Steward's third step would be to improve the standard of fights by ensuring that boxers are trained more effectively. "A lot of them are not prepared properly. I would have a system where you ran a periodic check to see what condition they were in and how they're training. The rest of it - the promoters and the managers - is going to take care of itself, but there are very few of what I would call teachers."

All Steward's recommendations are to do with what happens inside the ring. But most outsiders would share the New York State Senate investigating committee's view that the priority is to eliminate the notorious "alphabet soup" created by the existence of the WBA, the WBC, the IBF and the various lesser international bodies, whose main interest is in a money-making proliferation of largely spurious titles.

"It's not going to happen," Steward said, with a rueful shake of the head. "That's only being realistic. I think the best you can do is try to regulate it and keep it to maybe no more than three organisations. And there should be a certain period of time after which champions are forced to fight against each other, so that you automatically get some kind of unification. It shouldn't be a situation where the top guys just don't fight each other if they don't want to."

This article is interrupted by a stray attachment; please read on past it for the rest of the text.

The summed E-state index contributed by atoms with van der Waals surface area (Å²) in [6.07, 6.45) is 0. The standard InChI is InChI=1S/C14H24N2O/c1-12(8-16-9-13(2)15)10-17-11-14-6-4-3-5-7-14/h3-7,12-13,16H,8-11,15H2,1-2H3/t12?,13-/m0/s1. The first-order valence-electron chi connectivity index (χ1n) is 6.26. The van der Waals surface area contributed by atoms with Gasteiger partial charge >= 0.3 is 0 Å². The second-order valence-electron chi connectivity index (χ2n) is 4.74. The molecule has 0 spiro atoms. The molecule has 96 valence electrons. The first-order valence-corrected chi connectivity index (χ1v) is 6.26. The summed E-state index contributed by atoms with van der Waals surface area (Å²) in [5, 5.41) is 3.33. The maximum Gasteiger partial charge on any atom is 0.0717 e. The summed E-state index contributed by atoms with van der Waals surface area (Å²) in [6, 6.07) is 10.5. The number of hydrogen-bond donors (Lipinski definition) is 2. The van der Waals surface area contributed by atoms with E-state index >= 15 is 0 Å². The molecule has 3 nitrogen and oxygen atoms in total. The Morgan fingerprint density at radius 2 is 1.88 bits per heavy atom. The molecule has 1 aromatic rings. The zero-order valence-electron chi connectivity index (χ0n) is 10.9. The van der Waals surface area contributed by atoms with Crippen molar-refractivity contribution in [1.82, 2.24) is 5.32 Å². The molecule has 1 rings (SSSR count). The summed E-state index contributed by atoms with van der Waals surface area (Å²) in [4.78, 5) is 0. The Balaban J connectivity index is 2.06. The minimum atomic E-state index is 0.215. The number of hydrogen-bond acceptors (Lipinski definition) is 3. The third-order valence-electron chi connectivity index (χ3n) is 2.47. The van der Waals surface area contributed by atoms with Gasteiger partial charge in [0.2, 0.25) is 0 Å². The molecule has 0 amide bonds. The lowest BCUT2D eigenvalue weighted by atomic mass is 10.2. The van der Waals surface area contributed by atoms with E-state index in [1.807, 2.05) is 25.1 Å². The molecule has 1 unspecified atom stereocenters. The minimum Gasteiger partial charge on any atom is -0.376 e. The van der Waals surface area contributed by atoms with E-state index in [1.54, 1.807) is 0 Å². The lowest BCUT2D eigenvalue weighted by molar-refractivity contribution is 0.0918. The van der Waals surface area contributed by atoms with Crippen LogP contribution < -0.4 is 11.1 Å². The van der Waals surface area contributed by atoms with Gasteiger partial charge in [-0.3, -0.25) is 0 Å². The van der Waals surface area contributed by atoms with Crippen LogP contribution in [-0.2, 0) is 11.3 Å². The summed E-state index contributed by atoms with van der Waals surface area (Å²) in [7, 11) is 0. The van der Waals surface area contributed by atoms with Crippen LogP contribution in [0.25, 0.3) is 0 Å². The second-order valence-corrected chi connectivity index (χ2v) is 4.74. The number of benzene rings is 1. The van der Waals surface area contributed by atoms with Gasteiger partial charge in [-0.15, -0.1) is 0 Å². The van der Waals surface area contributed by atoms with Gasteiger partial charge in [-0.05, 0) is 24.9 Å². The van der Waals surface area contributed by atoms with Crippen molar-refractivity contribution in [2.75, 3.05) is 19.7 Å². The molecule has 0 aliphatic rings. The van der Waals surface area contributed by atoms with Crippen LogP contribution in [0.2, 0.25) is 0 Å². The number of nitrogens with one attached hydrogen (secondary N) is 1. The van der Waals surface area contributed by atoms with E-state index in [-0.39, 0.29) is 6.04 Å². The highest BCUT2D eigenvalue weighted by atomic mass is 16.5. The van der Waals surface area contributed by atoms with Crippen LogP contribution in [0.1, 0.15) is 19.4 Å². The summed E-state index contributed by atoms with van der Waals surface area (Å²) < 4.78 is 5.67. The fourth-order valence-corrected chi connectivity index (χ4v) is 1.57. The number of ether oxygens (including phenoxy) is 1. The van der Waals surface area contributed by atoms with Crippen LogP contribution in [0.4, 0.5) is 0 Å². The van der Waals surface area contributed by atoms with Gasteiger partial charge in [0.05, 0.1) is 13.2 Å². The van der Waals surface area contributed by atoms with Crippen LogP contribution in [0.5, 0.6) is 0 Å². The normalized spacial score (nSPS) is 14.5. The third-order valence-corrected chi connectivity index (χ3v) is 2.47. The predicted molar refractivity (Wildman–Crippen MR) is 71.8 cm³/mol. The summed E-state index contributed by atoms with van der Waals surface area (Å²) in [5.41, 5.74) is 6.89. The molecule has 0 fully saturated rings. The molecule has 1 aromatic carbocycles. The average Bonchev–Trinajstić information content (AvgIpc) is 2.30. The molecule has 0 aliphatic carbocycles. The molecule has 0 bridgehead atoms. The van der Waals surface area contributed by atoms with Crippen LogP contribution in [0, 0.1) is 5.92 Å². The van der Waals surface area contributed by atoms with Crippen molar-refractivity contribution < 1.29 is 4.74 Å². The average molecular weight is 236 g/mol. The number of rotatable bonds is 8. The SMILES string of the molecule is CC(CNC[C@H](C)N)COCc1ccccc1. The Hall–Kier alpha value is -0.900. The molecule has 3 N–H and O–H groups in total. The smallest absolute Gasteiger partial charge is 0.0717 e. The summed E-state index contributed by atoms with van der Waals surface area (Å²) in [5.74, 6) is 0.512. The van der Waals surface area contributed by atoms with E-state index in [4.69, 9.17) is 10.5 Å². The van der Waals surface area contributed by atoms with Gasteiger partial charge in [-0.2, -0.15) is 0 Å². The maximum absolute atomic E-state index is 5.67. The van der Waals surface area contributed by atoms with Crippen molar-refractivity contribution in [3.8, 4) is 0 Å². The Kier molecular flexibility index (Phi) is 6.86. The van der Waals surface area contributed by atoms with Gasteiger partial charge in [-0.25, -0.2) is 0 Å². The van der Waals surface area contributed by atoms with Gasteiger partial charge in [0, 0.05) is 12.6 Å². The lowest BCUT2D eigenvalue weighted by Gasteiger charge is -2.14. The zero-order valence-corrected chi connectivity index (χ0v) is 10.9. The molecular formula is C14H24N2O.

Meanwhile, the sport's image needs Holyfield and Lewis to produce a contest worthy of inclusion in the all-time highlights reel. When Marc Ratner, the serious-minded head of the Nevada Athletic Commission, called it "a pivotal fight for boxing as we head into the new millennium" at Wednesday's press conference, he was not merely indulging in the usual hyperbole.

Both fighters are clearly aware of their wider responsibility, and have the capacity to produce the goods. But if they find, when they are alone together in the ring, that self-interest once more overcomes the urge to create a spectacle, then the arena's cleaning staff can sweep up what remains of the sport's integrity and throw it out along with the rest of the trash.